After reading your novel [Patriots], I realize that I’ve lot to learn to get truly prepared. I’m especially worried about the Asian [Avian] flu. If a human-compatible form of it hits nationwide, I think that things are gonna come positively unglued in the big cities. (Just like the picture of the collapsing infrastructure that you painted in your novel.) We are living in a house of cards. The interdependencies are so far-reaching that they make the prospect of a collapse frightening. I’m getting my “beans bullets and band aids” lined up quickly, but what about training? What’s the most important class/course to take first? How about old timey farming knowledge? Thank you, H.L. in Knoxville
JWR Replies: I recommend that you take advantage of free local classes first. Take the American Red Cross First Aid and CPR classes. Don’t overlook free classes offered by your local ham radio club. The wealth of experience offered by those “Elmers” is phenomenal. Seek out other elders in your community for “old timey” skills like do-it-yourself canning. If you want to learn how to live through a depression or a banking panic, there is nothing quite like learning from someone that has already lived through one. Sadly, there are a lot of old folks that have been “warehoused” in retirement homes that would be happy to share what they know.
If you are worried about societal unrest and looting, then it essential to get top rate firearms training from a shooting school like Gunsite, Front Sight, or Thunder Ranch. (Even if you are prior military service, you’ll learn more in just a few days there than you learned from years of military service.)
Once you have acquired proficiency at your tactical skills, seek out some advanced medical training. If possible, make plans to attend one of the specialized Tactical Lifesaver Courses. The next will be held on April 15-16, 2006, in Douglas, Georgia. A Iraq war vet Physician’s Assistant (PA) will teach you a lot of skills that the American Red Cross doesn’t. (Such as: how to prep an intravenous infusion, how to insert and orthopharyngeal airway, wound debridement, suturing, how to treat a sucking chest wound, and much more.) Don’t neglect taking this course. See: http://www.survivalreportblog.com/Tactical_Lifesaver_Course.html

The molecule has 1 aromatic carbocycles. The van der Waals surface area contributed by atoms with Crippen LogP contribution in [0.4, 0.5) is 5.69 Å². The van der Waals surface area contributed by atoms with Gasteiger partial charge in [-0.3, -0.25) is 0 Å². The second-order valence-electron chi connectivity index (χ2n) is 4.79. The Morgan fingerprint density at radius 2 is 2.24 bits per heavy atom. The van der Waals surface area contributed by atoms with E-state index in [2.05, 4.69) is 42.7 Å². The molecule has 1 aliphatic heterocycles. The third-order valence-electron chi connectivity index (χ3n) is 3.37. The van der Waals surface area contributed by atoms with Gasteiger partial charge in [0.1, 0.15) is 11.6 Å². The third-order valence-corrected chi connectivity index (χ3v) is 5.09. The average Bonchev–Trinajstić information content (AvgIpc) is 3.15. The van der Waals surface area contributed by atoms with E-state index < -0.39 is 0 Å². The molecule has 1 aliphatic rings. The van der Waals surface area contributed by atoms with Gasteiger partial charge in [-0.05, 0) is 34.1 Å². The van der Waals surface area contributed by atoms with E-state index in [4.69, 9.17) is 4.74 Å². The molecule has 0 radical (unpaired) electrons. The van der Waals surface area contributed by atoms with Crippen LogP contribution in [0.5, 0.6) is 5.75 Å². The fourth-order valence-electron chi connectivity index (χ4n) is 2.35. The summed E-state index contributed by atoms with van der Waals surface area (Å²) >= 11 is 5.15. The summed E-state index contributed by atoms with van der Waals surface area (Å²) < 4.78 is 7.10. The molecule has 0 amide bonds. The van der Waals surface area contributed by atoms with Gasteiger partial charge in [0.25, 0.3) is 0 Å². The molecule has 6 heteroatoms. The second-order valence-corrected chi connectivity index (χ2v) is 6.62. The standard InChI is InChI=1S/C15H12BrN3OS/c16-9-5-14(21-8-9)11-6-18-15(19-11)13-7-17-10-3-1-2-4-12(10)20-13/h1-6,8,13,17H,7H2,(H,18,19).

I wanted to say I enjoy your blog very much and look forward to it everyday. I am happy to contribute to your 10 Cent Challenge. Regarding your 20 February post on NVGs, I’ve looked at a few web sites just to see what is available. I have never actually put one of these models on so I may be out to lunch but it seems that most of the NVGs are built to cover your whole eye, allowing no peripheral vision, amplified or otherwise. I am currently an F-16 pilot in the Air Force and we fly quite a bit with NVGs. Our NVGs do not cover the entire eye and are more like a set of binoculars (without the amplification) positioned in front of the eyes. This is gives us the ability to glance down into the cockpit (a must in order to kill and not be killed) and have peripheral vision (though it is not amplified by NVGs of course). 40 degrees of NVG vision is not a lot and is akin to looking through a toilet paper tube. Having the ability to glance down at your weapon or detect movement out of the corner of your eye (movement, even at night, is best seen with your peripheral) is priceless. Once again, maybe I am wrong about the way they sit on your eyes but it not, then it is definitely something to think about. I would rather have 40 degrees of night vision and and still able to look down and have peripheral vision versus 40 degrees of night vision and nothing else. Once again thanks for putting such a great blog together. – Sterno
JWR Replies: Many thanks for your input. In my experience, the requirements for NVGs in ground combat are much different than for use in a cockpit. The biggest tradeoff is peripheral vision versus the risk of “raccoon eyes.” Let me explain: If you have the goggles set forward on a typical helmet mount to allow peripheral vision then they cast a bright glow on your face. This glow can be seen by someone in front of you for well in excess of 50 feet without NVGs, and for hundreds of yards with NVGs. That is one of the reasons that I prefer either NV weapons sights or NV monoculars with rubber eye cups (with the folding flap that opens only after your have pressed it to your face. To a bad guy in the distance, using any sort NV device without an eyecup looks like like you are shining a flashlight in your face.